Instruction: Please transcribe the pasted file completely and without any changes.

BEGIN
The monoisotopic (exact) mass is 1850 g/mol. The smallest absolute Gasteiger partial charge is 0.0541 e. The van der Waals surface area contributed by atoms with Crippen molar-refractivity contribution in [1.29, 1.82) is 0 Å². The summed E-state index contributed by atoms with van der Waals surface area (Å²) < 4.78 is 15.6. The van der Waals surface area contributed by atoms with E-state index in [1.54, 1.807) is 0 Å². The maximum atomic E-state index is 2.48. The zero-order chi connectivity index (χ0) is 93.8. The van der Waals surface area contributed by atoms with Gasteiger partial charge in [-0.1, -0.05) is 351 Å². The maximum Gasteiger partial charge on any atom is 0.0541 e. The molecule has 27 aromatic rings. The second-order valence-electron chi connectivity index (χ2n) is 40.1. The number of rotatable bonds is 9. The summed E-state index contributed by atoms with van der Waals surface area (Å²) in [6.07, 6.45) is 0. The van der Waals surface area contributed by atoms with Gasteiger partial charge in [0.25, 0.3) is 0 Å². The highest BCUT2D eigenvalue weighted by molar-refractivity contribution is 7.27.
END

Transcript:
The monoisotopic (exact) mass is 1850 g/mol. The smallest absolute Gasteiger partial charge is 0.0541 e. The van der Waals surface area contributed by atoms with Crippen molar-refractivity contribution in [1.29, 1.82) is 0 Å². The summed E-state index contributed by atoms with van der Waals surface area (Å²) < 4.78 is 15.6. The van der Waals surface area contributed by atoms with E-state index in [1.54, 1.807) is 0 Å². The maximum atomic E-state index is 2.48. The zero-order chi connectivity index (χ0) is 93.8. The van der Waals surface area contributed by atoms with Gasteiger partial charge in [-0.1, -0.05) is 351 Å². The maximum Gasteiger partial charge on any atom is 0.0541 e. The molecule has 27 aromatic rings. The second-order valence-electron chi connectivity index (χ2n) is 40.1. The number of rotatable bonds is 9. The summed E-state index contributed by atoms with van der Waals surface area (Å²) in [6.07, 6.45) is 0. The van der Waals surface area contributed by atoms with Gasteiger partial charge in [0.25, 0.3) is 0 Å². The highest BCUT2D eigenvalue weighted by molar-refractivity contribution is 7.27.